Salmon and People in the Kenai Lowlands

August 29, 2018 1 Comment

On a sunny evening this week, a small group of local commercial fishermen had the opportunity to join biologists from our local Kachemak Bay Estuarine Research Reserve at the Stariski Creek to see where baby salmon start their journeys. This field trip explored how land feeds these young salmon and provides the essential systems for their growth before they make their way to the ocean. 

Biologists Coowe Walker and Steve Baird lead an electrofishing demonstration, which safely stuns baby salmon in a stream so that they can be scooped up to be studied, sampled and tagged. It was amazing how many tiny cohos came up with one scoop of a net, and we all marveled at their toughness, tiny tiger stripes and big eyes. It was interesting for our group of fishermen to consider how the salmon we catch at sea often spend years of their life on land, in small streams or creeks miles above sea-level – in places that we reserve in our mind for homes or hiking trails or wilderness. We talked about how our behavior on land, as business owner, land owners, or just as individuals, can have a great impact on the way our local salmon populations thrive. As the human population of the Kenai Lowlands grows, Coowe and Steve urged, it's important to understand that salmon and people depend on one another and that this age-old dependence stretches across the entire landscape. 

  

There are a few ways people can help preserve our local salmon habitat.

  • Alders are an essential source of nitrogen for salmon downstream, so land owners can think about keeping the alders on their land intact or planting new ones, especially if they are near a stream or water source.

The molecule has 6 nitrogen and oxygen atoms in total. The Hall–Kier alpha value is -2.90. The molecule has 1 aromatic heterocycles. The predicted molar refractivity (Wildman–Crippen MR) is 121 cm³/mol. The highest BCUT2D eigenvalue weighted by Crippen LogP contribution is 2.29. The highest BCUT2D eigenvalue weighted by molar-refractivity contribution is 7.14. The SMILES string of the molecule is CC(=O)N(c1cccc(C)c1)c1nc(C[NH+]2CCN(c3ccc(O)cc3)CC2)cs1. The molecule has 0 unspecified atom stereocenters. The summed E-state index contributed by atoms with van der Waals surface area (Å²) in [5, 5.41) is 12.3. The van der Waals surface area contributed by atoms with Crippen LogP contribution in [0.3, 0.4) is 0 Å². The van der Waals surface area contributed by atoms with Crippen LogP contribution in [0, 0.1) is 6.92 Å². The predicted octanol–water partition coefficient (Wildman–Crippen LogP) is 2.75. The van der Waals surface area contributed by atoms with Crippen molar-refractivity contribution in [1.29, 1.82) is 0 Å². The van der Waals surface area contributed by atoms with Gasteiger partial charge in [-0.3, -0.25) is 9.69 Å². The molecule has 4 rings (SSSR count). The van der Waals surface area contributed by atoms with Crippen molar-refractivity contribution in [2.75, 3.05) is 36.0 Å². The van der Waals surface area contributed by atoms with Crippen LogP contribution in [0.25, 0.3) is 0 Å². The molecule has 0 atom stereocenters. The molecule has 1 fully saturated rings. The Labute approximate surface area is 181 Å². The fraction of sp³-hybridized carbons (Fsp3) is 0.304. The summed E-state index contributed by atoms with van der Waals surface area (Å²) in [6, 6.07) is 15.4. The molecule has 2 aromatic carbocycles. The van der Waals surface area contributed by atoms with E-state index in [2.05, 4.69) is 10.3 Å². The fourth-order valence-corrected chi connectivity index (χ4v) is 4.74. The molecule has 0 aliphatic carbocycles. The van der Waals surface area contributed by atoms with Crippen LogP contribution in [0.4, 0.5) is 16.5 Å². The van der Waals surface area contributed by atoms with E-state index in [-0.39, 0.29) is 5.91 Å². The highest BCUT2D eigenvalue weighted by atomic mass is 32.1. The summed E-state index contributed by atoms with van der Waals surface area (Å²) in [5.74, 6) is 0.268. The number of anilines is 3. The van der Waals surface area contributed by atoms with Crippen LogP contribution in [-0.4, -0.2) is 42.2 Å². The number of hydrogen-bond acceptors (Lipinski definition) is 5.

• Salmon swim upstream after they're hatched to grow big and strong. Sometimes culverts can get in their way, especially if they're built too high above the actual stream and create a waterfall baby salmon can't swim up, so it's important that they allow salmon passage.
  • Tall grasses, shady bends and undercuts are all important to a healthy salmon habitat, so it's best to keep what's wild and natural around your neighborhood streams intact. If streams or rivers are straightened out and widened to allow for boat or human traffic, the current often starts to run too fast and salmon aren't able to swim against it. 

The Kenai Lowlands is one of the last places of its kind. Salmon still thrive here and there is still so much we can do keep it this way. There is much to learn about the way humans and salmon can share this landscape, but it's exciting that we can help spread the word about how people can do their part while salmon are still our neighbors. If you live in the Homer area and are interested in learning more or want to bring a group on a field trip to see salmon babies first hand, visit the Kachemak Bay Heritage Land Trust and the Kachemak Bay Estuarine Research Reserve

This year at Salmon Sisters, we are celebrating salmon streams because we know how important they are to our livelihood and want our home to remain a place where salmon continue to thrive and grow as our neighbors. Many of our products this season are about salmon stewardship – check out our Salmon Stream collection on the webshop! 



1 Response

Greg Demers
Greg Demers

October 07, 2018

Hey, Salmon Sisters…just want to say thanks for this article, and for your commitment to preserving our fisheries resources. Yes, it truly is important to pay attention to the details when it comes to habitat protection. All the more reason to Stand For Salmon, and support the ballot initiative.

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